Table of Contents
Alveolar Gas Equation
The partial pressure of oxygen in the alveoli can be calculated using the following alveolar gas equation:
PAO2 = PiO2 – (PaCO2/R)
PAO2 = Partial pressure of oxygen in alveoli
PiO2 = Partial pressure of oxygen in inspired air
PaCO2 = Partial pressure of CO2 in arterial blood
R = Respiratory quotient
where PAO2 is the partial pressure of oxygen in the alveoli, PiO2 is the partial pressure of oxygen in inspired air, PaCO2 denotes the partial pressure of CO2 in arterial blood, and R represents the respiratory quotient.
This is the simplest form of the alveolar gas equation provided by Rossier and Mean. Other versions of the alveolar gas equation are as follows:
- West: PAO2 = PiO2 – (PaCO2/R) + K
where K = FiO2 x PaCO2 x [(1–R)/R]
Under most clinical conditions, the value of K is not large enough to make a difference in the value of PAO2, and hence can be neglected.
- Riley: PAO2 = PiO2 – (PaCO2/R) x [1 – Fi2(1–R)]
The difference between the values of PAO2 calculated using the above 2 equations is only due to inert gas exchange; hence, they can be used to calculate the concentration effect.
- Selkurt: PAO2 = PiO2 – PaCO2 x [FiO2 + (1 – FiO2)/R]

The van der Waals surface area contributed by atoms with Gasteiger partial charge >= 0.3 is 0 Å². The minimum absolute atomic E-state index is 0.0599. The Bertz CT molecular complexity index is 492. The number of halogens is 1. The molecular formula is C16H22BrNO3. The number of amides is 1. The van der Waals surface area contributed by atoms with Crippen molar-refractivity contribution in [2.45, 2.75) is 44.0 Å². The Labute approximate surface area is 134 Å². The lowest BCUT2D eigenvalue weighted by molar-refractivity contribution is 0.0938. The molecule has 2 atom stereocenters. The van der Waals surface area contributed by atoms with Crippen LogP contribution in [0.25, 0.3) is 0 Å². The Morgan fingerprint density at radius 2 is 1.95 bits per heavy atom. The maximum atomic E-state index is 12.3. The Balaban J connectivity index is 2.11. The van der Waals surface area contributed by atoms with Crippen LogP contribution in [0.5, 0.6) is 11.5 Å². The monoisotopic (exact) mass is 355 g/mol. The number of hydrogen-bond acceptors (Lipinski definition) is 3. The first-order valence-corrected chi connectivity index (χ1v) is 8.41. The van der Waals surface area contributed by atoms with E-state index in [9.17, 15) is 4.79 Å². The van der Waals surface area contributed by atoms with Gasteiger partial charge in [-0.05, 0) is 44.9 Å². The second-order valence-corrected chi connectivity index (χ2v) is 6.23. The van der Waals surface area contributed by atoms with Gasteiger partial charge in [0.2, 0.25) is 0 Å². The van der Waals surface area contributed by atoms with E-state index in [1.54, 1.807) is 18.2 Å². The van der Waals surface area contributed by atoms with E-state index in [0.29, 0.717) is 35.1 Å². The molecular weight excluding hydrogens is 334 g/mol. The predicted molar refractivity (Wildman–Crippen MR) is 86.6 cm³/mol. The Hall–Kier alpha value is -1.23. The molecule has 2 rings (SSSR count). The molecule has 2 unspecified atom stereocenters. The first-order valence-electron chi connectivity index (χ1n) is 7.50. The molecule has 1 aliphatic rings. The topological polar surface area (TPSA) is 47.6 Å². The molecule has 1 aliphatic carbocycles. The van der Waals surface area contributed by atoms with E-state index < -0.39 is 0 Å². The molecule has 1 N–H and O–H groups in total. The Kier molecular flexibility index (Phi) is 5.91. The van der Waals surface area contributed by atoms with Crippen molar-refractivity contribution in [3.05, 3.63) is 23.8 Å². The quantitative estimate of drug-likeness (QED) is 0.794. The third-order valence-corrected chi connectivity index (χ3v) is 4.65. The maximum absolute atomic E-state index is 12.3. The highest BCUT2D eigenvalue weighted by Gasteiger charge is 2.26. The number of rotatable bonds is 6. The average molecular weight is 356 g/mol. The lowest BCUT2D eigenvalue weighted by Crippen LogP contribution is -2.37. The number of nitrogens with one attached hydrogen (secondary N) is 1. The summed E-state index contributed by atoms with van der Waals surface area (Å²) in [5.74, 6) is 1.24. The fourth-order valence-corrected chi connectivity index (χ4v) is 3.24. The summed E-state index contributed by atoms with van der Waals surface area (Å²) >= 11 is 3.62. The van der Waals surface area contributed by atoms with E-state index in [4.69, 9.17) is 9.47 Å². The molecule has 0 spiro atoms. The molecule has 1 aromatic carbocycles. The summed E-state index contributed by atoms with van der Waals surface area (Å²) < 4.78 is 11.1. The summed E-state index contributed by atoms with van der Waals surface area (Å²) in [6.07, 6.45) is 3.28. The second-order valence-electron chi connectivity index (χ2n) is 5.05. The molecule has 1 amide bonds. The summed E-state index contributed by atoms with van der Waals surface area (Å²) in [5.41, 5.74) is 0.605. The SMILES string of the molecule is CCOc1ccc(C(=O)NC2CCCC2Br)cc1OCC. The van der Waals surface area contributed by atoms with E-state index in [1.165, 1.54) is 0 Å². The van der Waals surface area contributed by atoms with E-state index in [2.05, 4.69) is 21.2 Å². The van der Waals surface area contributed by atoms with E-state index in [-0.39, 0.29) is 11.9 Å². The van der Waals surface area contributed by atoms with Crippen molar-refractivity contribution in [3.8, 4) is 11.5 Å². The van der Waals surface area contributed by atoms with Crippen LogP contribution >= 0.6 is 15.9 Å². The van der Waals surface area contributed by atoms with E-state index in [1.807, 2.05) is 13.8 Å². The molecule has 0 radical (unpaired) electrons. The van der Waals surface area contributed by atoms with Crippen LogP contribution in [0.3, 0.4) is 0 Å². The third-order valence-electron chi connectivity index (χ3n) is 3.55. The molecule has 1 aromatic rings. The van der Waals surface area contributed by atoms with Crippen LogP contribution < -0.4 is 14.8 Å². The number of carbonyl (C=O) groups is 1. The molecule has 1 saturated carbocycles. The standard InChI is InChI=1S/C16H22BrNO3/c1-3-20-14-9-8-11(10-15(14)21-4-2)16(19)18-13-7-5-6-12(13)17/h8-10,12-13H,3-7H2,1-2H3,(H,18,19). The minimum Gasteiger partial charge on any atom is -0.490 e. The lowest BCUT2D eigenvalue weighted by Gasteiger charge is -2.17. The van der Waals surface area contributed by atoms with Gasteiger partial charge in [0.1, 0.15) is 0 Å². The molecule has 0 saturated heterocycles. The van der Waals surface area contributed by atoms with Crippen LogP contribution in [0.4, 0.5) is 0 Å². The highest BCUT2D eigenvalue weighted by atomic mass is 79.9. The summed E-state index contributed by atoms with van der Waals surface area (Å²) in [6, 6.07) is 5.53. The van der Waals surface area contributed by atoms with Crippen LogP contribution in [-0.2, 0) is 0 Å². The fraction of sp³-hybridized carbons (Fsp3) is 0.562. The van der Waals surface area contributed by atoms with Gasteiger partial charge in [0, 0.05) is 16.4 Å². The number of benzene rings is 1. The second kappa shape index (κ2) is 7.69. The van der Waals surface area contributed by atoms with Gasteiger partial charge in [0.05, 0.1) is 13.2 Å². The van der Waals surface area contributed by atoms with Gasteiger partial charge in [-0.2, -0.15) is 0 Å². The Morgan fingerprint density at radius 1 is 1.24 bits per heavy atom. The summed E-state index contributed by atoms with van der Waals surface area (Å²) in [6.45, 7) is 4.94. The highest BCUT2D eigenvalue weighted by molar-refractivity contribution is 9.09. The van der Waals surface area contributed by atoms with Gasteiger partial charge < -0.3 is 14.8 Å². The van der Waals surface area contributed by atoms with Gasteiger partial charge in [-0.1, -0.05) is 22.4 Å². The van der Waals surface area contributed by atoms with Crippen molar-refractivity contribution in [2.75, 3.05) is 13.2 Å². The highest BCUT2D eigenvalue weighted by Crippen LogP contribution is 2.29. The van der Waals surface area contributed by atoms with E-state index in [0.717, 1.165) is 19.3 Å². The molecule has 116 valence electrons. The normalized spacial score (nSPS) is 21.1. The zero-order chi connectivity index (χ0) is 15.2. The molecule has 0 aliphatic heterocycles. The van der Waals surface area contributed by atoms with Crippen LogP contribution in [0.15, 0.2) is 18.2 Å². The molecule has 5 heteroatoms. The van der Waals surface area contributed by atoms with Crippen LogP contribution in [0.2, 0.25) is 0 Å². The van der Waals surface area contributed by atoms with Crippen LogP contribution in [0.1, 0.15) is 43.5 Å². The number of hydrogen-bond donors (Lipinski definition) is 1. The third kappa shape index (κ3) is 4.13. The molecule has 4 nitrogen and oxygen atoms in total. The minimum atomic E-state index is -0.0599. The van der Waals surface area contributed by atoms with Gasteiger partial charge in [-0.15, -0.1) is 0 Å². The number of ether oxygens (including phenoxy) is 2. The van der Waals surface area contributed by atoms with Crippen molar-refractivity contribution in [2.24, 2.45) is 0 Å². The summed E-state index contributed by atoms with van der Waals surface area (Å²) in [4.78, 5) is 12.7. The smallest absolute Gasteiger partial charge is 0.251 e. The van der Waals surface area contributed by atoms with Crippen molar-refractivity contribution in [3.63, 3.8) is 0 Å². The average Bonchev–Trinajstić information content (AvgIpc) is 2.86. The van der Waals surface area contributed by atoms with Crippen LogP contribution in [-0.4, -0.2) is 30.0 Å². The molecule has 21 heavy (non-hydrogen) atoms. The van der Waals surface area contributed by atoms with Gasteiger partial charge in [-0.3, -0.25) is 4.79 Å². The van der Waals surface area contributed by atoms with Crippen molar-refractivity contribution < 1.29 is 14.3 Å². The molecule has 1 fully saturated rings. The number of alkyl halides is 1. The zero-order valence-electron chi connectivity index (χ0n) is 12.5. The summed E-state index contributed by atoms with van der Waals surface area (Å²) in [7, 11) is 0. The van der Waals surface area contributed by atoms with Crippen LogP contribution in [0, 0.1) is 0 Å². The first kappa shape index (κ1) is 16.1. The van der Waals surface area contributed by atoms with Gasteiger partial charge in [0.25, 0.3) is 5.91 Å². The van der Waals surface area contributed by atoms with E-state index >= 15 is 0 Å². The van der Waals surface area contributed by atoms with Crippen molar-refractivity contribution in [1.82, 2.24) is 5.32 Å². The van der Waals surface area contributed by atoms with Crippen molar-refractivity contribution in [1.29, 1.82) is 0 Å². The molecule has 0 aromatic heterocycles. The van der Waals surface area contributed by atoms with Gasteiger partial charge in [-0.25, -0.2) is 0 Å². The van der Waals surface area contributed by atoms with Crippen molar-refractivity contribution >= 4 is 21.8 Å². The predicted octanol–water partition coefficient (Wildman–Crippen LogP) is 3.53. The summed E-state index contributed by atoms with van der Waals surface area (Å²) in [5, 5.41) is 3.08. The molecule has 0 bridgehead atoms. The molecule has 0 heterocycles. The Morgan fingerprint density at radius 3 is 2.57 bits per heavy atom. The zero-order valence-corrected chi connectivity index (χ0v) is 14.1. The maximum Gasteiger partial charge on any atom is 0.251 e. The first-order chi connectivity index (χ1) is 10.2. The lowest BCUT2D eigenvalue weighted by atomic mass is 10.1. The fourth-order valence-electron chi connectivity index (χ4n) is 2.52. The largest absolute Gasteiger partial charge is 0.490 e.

- Filley, MacIntosh & Wright: PAO2 = PiO2 – PaCO2 x [(PiO2 – PĒO2)/PĒCO2]
This equation facilitates the disequilibria of inert gases. Therefore, it can be used during induction or recovery from anesthesia. Important assumptions for the above equation are:
- Metabolic minute production of carbon dioxide is constant.
- PACO2 = PaCO2, as the alveolar membrane is thin and carbon dioxide is highly diffusible.
- Alveolar and inspired gasses follow the ideal gas law (PV = nRT).
- Inspired gas contains no CO2 or water.
- All other gases except oxygen in the inspired gas are in equilibrium with their dissolved states in the blood.
- The alveolar gas is saturated with water.
- Note that PiO2 = (Patm – PH2O) x FiO2.
Patm = Atmospheric pressure (760 mm Hg at sea level)
PH2O = Water vapor pressure (47 mm Hg at body temperature)
FiO2 = Fraction of inspired oxygen (0.21 in room air)
Thus, at normal body temperature, while breathing room air at sea level,
PiO2 = (760 – 47) x 0.21 = 149.7 mm Hg
Respiratory quotient is the amount of CO2 produced divided by the amount of oxygen consumed by tissue metabolism.
- Normally, R is 0.8, when cells use both glucose and free fatty acids as fuel.
- R is 1.0 when the fuel is only glucose (for example, patient on intravenous glucose).
- R is 0.7 when the fuel includes only free fatty acids (for example, a hypoglycemic or a diabetic patient).
A-a gradient is the difference between alveolar oxygen pressure and arterial oxygen pressure. A-a gradient can be used to investigate the different causes of hypoxemia.